Native to Japan and Korea, this deciduous shrub is a member of the witch hazel family,  Hamamelidaceae, that also includes loropetalum and fothergill. It grows 8-15′ tall and has a zig-zag branching pattern and a spreading to rounded form. The leaves are ovate, toothed, and strongly veined. They are 2-4″ long, have grayish undersides, and dark green top sides before turning clear yellow in the fall. In early spring before the leaves emerge, 1-3″ long drooping racemes appear. Each raceme carries numerous fragrant, pale yellow flowers that are bell-shaped and 1-3″ across. The fruit is a 1″ wide woody capsule containing 2 glossy black seeds. Fragrant winter hazel is a good choice for a mixed border as well as for use in fragrance and woodland gardens. The genus name, Corylopsis, comes from the Greek words korylos meaning hazel and opsis meaning like or resemblance and refers to the similarity in appearance of the leaf to that of Corylus. The specific epithet, glabrescens, comes from the Latin word glaber, meaning hairless or smooth, and the suffix -escens, meaning becoming or resembling. Photo Credit Denis.prévôt, Wikimedia Commons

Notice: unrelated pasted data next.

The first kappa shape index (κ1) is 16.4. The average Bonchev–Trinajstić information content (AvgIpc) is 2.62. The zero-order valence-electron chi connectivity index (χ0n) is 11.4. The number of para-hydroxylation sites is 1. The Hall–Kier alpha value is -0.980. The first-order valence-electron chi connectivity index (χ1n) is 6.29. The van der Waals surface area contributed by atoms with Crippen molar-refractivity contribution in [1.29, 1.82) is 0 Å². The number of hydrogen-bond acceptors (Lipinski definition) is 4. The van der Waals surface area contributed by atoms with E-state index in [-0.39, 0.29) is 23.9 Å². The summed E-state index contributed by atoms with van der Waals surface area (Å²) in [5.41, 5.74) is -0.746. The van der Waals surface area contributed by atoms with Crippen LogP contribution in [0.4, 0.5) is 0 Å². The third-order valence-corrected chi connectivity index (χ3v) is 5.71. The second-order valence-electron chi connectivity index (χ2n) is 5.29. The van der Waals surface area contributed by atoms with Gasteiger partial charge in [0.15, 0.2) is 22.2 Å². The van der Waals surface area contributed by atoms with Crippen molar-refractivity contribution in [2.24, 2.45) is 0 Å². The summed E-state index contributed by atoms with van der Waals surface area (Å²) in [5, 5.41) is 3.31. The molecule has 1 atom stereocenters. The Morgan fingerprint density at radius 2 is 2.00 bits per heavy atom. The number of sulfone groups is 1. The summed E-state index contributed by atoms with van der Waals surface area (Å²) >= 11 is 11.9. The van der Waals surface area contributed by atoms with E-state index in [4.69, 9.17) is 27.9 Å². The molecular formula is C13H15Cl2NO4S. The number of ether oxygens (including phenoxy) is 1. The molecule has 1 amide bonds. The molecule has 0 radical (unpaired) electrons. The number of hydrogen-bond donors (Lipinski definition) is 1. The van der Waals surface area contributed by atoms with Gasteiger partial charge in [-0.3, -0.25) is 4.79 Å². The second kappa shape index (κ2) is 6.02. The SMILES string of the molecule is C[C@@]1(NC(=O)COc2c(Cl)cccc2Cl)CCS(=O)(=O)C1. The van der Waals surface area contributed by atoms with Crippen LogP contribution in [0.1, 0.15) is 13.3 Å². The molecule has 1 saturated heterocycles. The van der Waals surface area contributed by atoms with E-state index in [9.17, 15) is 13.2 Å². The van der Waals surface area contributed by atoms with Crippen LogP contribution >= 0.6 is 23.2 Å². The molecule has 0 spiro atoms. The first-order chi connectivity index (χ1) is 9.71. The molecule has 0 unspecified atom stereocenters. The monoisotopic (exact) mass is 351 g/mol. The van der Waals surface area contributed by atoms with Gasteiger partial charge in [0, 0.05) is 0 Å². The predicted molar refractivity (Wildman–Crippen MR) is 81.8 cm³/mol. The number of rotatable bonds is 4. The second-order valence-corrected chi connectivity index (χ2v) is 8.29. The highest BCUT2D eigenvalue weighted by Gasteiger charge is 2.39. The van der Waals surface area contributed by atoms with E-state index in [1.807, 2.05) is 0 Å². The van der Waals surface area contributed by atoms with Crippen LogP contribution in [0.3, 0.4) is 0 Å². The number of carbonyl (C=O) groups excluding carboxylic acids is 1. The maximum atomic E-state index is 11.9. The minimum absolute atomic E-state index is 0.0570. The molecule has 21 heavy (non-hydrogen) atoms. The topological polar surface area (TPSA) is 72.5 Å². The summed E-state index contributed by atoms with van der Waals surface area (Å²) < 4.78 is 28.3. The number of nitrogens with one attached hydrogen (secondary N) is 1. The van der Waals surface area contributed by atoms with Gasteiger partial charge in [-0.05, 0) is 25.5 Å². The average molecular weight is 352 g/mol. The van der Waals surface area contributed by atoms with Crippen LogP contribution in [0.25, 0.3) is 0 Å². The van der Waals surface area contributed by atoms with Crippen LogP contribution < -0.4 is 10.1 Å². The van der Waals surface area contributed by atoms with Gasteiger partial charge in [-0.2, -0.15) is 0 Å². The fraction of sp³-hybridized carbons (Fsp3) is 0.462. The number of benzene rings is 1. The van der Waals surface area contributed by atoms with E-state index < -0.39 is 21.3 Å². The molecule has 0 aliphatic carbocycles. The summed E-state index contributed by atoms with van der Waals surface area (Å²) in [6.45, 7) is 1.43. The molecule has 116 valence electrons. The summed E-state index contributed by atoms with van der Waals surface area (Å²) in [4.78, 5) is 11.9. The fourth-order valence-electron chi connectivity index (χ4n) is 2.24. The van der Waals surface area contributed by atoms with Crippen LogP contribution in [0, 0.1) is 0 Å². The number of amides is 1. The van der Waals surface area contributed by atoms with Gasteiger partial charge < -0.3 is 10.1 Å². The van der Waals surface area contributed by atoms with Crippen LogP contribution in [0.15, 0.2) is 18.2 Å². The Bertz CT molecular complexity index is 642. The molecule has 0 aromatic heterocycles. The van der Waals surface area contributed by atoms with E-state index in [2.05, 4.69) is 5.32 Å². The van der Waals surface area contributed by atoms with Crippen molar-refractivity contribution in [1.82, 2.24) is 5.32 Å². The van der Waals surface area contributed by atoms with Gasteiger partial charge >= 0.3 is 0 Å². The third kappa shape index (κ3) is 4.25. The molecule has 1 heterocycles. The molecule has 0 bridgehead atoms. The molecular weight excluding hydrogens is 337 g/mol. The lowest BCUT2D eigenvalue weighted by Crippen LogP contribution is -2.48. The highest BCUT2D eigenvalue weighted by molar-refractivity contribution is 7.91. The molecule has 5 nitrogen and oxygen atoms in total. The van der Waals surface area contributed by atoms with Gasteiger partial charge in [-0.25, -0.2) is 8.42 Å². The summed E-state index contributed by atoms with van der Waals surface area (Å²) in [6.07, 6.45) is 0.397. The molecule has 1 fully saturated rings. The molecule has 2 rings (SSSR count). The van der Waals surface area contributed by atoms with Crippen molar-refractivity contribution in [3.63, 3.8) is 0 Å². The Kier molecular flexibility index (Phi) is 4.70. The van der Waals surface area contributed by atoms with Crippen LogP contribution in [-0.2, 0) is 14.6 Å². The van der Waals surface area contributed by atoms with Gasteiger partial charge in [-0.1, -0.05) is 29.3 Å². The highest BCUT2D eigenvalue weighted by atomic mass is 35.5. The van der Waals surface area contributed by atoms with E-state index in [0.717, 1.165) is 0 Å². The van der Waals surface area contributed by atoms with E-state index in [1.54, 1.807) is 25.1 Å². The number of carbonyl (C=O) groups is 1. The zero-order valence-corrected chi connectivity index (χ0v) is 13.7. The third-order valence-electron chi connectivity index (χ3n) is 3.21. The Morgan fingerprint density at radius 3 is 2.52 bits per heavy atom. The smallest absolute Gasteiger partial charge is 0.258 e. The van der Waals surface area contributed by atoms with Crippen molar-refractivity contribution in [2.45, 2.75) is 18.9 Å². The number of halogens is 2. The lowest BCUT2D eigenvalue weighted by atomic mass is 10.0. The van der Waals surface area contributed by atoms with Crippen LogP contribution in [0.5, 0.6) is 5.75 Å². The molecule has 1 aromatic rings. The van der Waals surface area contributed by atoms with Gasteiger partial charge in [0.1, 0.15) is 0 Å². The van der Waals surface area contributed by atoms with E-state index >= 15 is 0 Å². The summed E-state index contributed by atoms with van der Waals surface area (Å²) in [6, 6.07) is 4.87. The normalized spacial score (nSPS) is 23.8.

Type: Flowering deciduous shrub

Outstanding Feature: Flowers

Form: Spreading to rounded

Growth Rate: Slow to moderate

Bloom: Racemes of fragrant pale yellow flowers in early spring

Size: 8-15′ H x 8-15′ W

Light: Full sun to part shade

Soil: Average, consistently moist, well-drained, acidic

Hardiness: Zones 5-8

Care: Prune immediately after flowering if needed; plant in an area protected from wind and early frost.

Pests and Diseases: None of significance

Propagation: Seed, stem cuttings

Outstanding Selections:

‘Longwood Chimes’ ( strong fragrance, large flowers, and later and longer bloom time)

‘March Jewel’ (dwarf)

Photo Credit: Wikipedia

By Karen